Aiming to minimize regulatory hurdles to international trade, President Obama has signed an order requiring federal agencies to weigh the global implications of all current and future rules.
The new Executive Order (EO) 13609, Promoting International Regulatory Cooperation, is intended to strengthen U.S. exports, economic growth, and job creation by helping to eliminate unnecessary regulatory differences between the United States and other countries, the White House announced.
White House Photo
|By minimizing regulations that conflict with those of international trading partners, “we can eliminate pointless red tape,” Office of Information and Regulatory Affairs administrator Cass Sunstein (right) said of the new Executive Order signed by President Obama.|
The order requires U.S. regulators, “to the extent permitted by law, to select approaches that maximize net benefits; choose the least burdensome alternative; increase public participation in the rulemaking process; design rules that are simpler and more flexible, and that provide freedom of choice; and base regulations on sound science.”
The order “also calls for an ambitious, government-wide ‘lookback’ at existing rules, with the central goal of eliminating outdated requirements and unjustified costs.
‘Make Government Work Better’
The new order was part of a summit May 1 on recommendations for international regulatory cooperation and related issues at the U.S. Chamber of Commerce in Washington, D.C.
The recommendations come from the Administrative Conference of the United States (ACUS), an independent federal agency that provides nonpartisan expertise for improving federal agency procedures.
Obama has called ACUS “a public-private partnership designed to make the government work better.”
The new order “puts into official White House policy the requirement that regulators take into account the international implications of their actions in a consistent and comprehensive way,” said Cass Sunstein, administrator of the Office of Information and Regulatory Affairs (OIRA), part of the Office of Management and Budget.
‘Eliminate Pointless Red Tape’
“[W]e will respect domestic law and will not compromise U.S. priorities and prerogatives,” Sunstein blogged recently. “Even while insisting on those priorities and prerogatives, we can eliminate pointless red tape.”
Sunstein added: “Today’s global economy relies on supply chains that cross national borders (sometimes more than once), and different regulatory requirements in different countries can significantly increase costs for companies doing business abroad.
“As the President’s Jobs Council recently noted, international regulatory cooperation can reduce these costs and help American businesses access foreign markets. Such cooperation can also help U.S. regulators more effectively protect the environment and the health and safety of the American people.”
The Executive Order calls for an interagency working group headed by OIRA to provide a forum “to foster greater cooperation and coordination of U.S. government strategies, including those for promoting regulatory transparency, sound regulatory practices, and U.S. regulatory approaches abroad.”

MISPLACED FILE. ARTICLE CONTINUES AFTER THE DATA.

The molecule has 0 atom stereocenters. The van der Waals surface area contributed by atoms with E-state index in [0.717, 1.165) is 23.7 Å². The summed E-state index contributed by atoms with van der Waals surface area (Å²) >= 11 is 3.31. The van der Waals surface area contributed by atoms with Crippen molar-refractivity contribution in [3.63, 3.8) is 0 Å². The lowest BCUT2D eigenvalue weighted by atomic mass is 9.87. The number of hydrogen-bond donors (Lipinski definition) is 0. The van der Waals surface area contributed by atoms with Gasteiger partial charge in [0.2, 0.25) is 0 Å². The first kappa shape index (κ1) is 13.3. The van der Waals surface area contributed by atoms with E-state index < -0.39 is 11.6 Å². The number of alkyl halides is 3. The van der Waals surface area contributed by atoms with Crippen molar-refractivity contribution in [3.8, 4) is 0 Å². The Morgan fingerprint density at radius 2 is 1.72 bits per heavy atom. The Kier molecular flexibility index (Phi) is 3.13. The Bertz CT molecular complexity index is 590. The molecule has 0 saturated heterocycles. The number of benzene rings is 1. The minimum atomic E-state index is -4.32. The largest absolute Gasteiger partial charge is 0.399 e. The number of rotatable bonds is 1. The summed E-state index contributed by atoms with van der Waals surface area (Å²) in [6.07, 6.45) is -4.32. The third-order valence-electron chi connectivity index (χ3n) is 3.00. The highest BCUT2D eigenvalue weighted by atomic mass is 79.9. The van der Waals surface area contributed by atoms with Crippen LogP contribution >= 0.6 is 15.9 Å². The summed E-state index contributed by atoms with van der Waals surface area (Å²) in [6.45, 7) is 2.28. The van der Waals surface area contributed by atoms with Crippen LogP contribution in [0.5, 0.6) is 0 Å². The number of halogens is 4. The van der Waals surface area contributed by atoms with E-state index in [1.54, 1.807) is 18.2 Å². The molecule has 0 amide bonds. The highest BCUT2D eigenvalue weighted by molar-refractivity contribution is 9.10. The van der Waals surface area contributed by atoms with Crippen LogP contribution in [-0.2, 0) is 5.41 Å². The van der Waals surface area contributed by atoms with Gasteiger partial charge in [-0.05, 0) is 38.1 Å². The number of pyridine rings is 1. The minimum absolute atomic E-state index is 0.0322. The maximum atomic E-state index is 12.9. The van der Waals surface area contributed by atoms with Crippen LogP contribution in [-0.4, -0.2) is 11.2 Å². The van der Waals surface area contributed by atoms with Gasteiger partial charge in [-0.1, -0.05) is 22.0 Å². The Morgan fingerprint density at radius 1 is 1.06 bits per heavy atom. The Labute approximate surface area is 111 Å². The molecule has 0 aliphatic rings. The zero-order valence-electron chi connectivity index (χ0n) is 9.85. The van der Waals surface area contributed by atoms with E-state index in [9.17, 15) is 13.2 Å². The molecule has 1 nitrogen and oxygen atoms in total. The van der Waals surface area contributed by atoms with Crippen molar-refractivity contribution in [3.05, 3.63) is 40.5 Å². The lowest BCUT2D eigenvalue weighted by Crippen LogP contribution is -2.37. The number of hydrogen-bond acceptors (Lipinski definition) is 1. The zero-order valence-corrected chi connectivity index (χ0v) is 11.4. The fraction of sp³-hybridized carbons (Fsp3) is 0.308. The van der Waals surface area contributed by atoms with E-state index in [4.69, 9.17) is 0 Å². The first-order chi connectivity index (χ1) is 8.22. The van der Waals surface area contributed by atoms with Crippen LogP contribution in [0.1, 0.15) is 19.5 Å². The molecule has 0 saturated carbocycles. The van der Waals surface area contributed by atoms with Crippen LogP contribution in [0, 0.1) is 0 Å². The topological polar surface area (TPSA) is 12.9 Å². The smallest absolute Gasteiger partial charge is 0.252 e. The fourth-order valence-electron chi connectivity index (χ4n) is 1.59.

It also requires federal agencies, as part of Obama’s 2011 regulatory review mandate, to consider regulatory reforms that eliminate unnecessary differences between the United States and its major trading partners.
Sunstein said such efforts have already begun “close to home,” with the establishment of new Regulatory Cooperation Councils with Canada and Mexico.
“The Councils are implementing work plans to eliminate or prevent the creation of unnecessary regulatory differences that adversely affect cross-border trade; to streamline regulatory requirements; and to promote greater certainty for the general public and businesses, particularly small- and medium-sized enterprises, …” Sunstein said.
The new order drew praise from the Chamber of Commerce. “This landmark executive order recognizes that good regulatory policy supports good trade policy,” said Sean Heather, vice president of the Chamber’s Center for Global Regulatory Cooperation.
“Dialogue between U.S. regulators and their foreign counterparts can avert unnecessary divergences in regulation that become ‘behind the border’ barriers to commerce and hinder the ability of U.S. companies to reach the 95% of the world’s consumers that live beyond our borders.”
The summit also featured a panel on standards and incorporation by reference that included remarks from Scott Cooper, vice president, government relations and public policy, American National Standards Institute (ANSI).
ANSI is backing a current federal proposal to amend the National Archives and Records Administration’s (NARA’s) regulations governing the approval of agency requests to incorporate by reference (IBR) materials into the Code of Federal Regulations.
The comment period on the proposal runs through June 1.
The issue impacts the standards community in a number of key ways, especially with respect to defining the “reasonable availability” of voluntary consensus standards that have been incorporated into regulation.
ANSI has developed a consensus response to the proposal on behalf of the standardization community.